If you live in or near an urban district, you’re probably aware of one or more companies providing “car-share” arrangements that offer members access to a network of personal-use vehicles on a temporary pay-as-you-go basis. No annual fees are often required, they can provide eligible members with insurance coverage, and may even pay for fuel. Beyond the bigger national or international brand name companies, there are also local co-op car sharing organizations and independent consumer groups that are growing in popularity. With smart technology, tracking and maintenance can be monitored easily and accurately, and user-payment can be made conveniently.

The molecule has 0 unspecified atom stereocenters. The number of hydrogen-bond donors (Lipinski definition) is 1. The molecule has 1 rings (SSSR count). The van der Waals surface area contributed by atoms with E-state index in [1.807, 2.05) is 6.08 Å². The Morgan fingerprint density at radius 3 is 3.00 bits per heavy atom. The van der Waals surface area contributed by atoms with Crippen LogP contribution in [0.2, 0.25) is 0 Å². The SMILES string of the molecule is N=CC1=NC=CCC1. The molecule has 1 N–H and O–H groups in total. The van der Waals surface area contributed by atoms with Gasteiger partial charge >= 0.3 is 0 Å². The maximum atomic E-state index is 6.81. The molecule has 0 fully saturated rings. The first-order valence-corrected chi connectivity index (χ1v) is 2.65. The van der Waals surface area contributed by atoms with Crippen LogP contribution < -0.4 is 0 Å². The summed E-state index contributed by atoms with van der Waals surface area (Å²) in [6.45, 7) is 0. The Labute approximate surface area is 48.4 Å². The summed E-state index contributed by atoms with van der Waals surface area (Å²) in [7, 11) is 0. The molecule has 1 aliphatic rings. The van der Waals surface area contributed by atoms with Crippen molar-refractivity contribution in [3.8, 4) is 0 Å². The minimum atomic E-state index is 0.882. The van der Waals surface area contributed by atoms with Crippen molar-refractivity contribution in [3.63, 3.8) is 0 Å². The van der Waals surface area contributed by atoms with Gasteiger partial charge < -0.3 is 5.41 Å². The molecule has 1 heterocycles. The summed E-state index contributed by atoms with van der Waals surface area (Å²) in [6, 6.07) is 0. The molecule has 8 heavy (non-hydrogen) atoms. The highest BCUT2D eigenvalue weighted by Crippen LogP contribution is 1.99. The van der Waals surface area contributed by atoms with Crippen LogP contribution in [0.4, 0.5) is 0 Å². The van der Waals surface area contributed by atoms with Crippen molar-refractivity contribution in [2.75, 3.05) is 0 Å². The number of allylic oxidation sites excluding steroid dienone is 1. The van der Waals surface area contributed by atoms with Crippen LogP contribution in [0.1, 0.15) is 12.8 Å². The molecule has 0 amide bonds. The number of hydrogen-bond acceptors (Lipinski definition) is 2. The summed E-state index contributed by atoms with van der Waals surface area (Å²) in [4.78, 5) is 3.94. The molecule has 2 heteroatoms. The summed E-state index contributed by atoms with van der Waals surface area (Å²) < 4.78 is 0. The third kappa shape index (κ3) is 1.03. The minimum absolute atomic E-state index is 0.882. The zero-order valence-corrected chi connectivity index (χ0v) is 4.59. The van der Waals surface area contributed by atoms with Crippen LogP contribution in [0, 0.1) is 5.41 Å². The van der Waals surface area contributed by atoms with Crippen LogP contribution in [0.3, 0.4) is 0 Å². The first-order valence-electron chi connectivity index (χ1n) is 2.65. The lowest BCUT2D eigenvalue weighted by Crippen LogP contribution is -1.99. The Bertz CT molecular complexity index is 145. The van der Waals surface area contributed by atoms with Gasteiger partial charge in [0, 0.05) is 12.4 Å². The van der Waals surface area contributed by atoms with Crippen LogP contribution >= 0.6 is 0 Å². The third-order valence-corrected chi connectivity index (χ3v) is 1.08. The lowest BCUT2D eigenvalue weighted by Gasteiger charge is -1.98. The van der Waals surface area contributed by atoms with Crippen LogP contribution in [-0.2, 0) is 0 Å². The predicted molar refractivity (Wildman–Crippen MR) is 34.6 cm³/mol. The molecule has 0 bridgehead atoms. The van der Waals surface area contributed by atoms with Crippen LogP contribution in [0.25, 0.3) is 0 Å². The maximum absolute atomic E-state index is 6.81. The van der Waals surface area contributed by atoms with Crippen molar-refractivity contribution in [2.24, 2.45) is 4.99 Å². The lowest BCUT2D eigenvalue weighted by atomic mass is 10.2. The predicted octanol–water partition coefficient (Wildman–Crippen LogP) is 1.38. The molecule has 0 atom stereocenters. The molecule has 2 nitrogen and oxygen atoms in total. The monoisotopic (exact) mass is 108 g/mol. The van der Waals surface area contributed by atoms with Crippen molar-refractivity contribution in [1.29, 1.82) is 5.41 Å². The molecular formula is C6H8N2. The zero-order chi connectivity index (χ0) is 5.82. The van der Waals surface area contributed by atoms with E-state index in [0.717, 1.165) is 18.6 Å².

It’s a rational market response to the rising cost of car ownership, and a practical approach to addressing the obvious waste of road ready automobiles that are depreciating while parked unused most of the time. Shared ownership programs can have further significant longer-term effects. For example, if such a trend continues, the density of newly built neighborhoods can be affected, as fewer families require multi vehicle garages. This can also affect older homes and high-rises, as existing homeowners and condo corporations find more creative uses for unused parking spaces.